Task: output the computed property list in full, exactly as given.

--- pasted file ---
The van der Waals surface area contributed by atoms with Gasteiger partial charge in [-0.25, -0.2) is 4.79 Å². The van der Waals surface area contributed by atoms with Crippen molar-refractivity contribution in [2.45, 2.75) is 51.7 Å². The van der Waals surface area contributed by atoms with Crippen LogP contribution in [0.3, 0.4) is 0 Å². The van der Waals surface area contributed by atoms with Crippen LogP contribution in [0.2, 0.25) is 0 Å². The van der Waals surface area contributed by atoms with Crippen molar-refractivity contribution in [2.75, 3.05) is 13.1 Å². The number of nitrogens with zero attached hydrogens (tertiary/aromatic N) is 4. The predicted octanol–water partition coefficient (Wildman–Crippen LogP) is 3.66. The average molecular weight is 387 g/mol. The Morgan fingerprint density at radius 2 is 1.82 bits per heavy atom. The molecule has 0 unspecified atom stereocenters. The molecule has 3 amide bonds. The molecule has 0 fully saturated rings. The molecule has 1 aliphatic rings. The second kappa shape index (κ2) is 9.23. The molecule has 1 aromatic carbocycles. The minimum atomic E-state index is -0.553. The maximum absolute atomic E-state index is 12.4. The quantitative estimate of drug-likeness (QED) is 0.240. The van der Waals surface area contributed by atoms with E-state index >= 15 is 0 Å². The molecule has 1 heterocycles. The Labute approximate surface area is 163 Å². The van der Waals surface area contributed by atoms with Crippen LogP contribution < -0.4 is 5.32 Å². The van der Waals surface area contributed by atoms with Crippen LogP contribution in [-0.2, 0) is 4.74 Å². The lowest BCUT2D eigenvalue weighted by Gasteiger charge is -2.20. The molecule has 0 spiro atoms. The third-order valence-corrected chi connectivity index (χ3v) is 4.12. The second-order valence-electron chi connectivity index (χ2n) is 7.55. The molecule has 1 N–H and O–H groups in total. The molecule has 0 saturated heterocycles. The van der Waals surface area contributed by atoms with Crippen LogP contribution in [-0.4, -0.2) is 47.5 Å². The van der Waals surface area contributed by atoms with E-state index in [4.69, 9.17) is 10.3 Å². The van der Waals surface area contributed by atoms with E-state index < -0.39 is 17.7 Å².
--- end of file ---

The van der Waals surface area contributed by atoms with Gasteiger partial charge in [-0.25, -0.2) is 4.79 Å². The van der Waals surface area contributed by atoms with Crippen molar-refractivity contribution in [2.45, 2.75) is 51.7 Å². The van der Waals surface area contributed by atoms with Crippen LogP contribution in [0.3, 0.4) is 0 Å². The van der Waals surface area contributed by atoms with Crippen LogP contribution in [0.2, 0.25) is 0 Å². The van der Waals surface area contributed by atoms with Crippen molar-refractivity contribution in [2.75, 3.05) is 13.1 Å². The number of nitrogens with zero attached hydrogens (tertiary/aromatic N) is 4. The predicted octanol–water partition coefficient (Wildman–Crippen LogP) is 3.66. The average molecular weight is 387 g/mol. The Morgan fingerprint density at radius 2 is 1.82 bits per heavy atom. The molecule has 0 unspecified atom stereocenters. The molecule has 3 amide bonds. The molecule has 0 fully saturated rings. The molecule has 1 aliphatic rings. The second kappa shape index (κ2) is 9.23. The molecule has 1 aromatic carbocycles. The minimum atomic E-state index is -0.553. The maximum absolute atomic E-state index is 12.4. The quantitative estimate of drug-likeness (QED) is 0.240. The van der Waals surface area contributed by atoms with E-state index >= 15 is 0 Å². The molecule has 1 heterocycles. The Labute approximate surface area is 163 Å². The van der Waals surface area contributed by atoms with Crippen LogP contribution < -0.4 is 5.32 Å². The van der Waals surface area contributed by atoms with Crippen LogP contribution in [-0.2, 0) is 4.74 Å². The lowest BCUT2D eigenvalue weighted by Gasteiger charge is -2.20. The molecule has 0 spiro atoms. The third-order valence-corrected chi connectivity index (χ3v) is 4.12. The second-order valence-electron chi connectivity index (χ2n) is 7.55. The molecule has 1 N–H and O–H groups in total. The molecule has 0 saturated heterocycles. The van der Waals surface area contributed by atoms with Crippen LogP contribution in [-0.4, -0.2) is 47.5 Å². The van der Waals surface area contributed by atoms with E-state index in [4.69, 9.17) is 10.3 Å². The van der Waals surface area contributed by atoms with E-state index < -0.39 is 17.7 Å².